formats, etc.  My reading of the WCAG (1.0) is a little more narrow, it
concerns the development of accessible web pages (HTML, or equivalent:
XHTML, ASP, PHP, etc., which is essentially all just HTML anyway)...
What the lay person would refer to as a web page.  Content created for,
and intended to be delivered to, a web browser.  The guidelines
themselves use the term "page" on numerous occasions.

I will concede that these types of documents have become "richer" over
time - however the WCAG addresses these issues (IMO) in the context of
delivery through a "web page".  For example:

	1.1 Provide a text equivalent for every non-text element

	6.3 Ensure that pages are usable when scripts, applets, or other
programmatic objects are turned off or not supported. If this is not
possible, provide equivalent information on an alternative accessible
**(Note the term "page" - JF)**

	1.3 Until user agents can automatically read aloud the text
equivalent of a visual track, provide an auditory description of the
important information of the visual track of a multimedia presentation.

	1.4 For any time-based multimedia presentation (e.g., a movie or
animation), synchronize equivalent alternatives (e.g., captions or
auditory descriptions of the visual track) with the presentation.

	11.4 If, after best efforts, you cannot create an accessible
page, provide a link to an alternative page that uses W3C technologies,
is accessible, has equivalent information (or functionality), and is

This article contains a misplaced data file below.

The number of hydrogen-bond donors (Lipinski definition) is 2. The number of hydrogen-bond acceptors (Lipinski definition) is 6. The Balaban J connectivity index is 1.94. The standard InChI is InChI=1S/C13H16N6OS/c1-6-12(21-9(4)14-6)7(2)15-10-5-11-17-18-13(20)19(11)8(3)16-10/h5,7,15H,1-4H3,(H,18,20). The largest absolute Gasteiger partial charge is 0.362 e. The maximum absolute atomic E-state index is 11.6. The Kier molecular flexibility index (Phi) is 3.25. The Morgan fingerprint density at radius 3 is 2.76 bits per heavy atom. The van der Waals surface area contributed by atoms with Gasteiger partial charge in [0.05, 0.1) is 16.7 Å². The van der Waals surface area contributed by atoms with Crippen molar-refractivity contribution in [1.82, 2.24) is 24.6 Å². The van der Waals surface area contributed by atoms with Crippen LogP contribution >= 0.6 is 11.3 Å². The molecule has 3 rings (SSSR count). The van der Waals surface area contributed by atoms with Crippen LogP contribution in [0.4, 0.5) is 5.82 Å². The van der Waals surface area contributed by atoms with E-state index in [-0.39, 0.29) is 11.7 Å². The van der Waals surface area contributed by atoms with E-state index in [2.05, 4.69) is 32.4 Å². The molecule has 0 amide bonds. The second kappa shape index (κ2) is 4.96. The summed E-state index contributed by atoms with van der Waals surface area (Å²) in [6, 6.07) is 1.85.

updated as often as the inaccessible (original) page.
**(Again, note the term "page" - JF)**

...etc., etc.

> although that is a misconception of some, it's concerned with much
> more than *HTML based content*.  WCAG 2.0 specifically says: 
> "... version 2.0 builds on WCAG 1.0. It has the same aim: to explain
> how to make Web content accessible to people with disabilities ... It
> attempts to apply guidelines to a wider range of technologies and to
> ... The design principles in this document represent broad concepts
> that apply to all Web-based content. They are not specific to HTML,
> XML, or any other technology. This approach was taken so that the
> design principles could be applied to a variety of situations and
> technologies, including those that do not yet exist. "       

Yes, change is good.  WCAG 2.0 rightly builds upon WCAG 1.0, which was
appropriate for it's time, but is now 5 years old.  Flash and PDFs (for
example) exhibit many of the same accessibility issues as HTML does. To
make them accessible, we need to apply many of the same principles. The
debate to me isn't about whether or not a technology is accessible, it
is about what the primary delivery format should be. HTML is the most,
and will continue to be the most universally accessible format.

John Foliot  foliot@wats.ca
Web Accessibility Specialist / Co-founder of WATS.ca
Web Accessibility Testing and Services
http://www.wats.ca   1.866.932.4878 (North America) 

Received on Thursday, 19 August 2004 17:26:27 UTC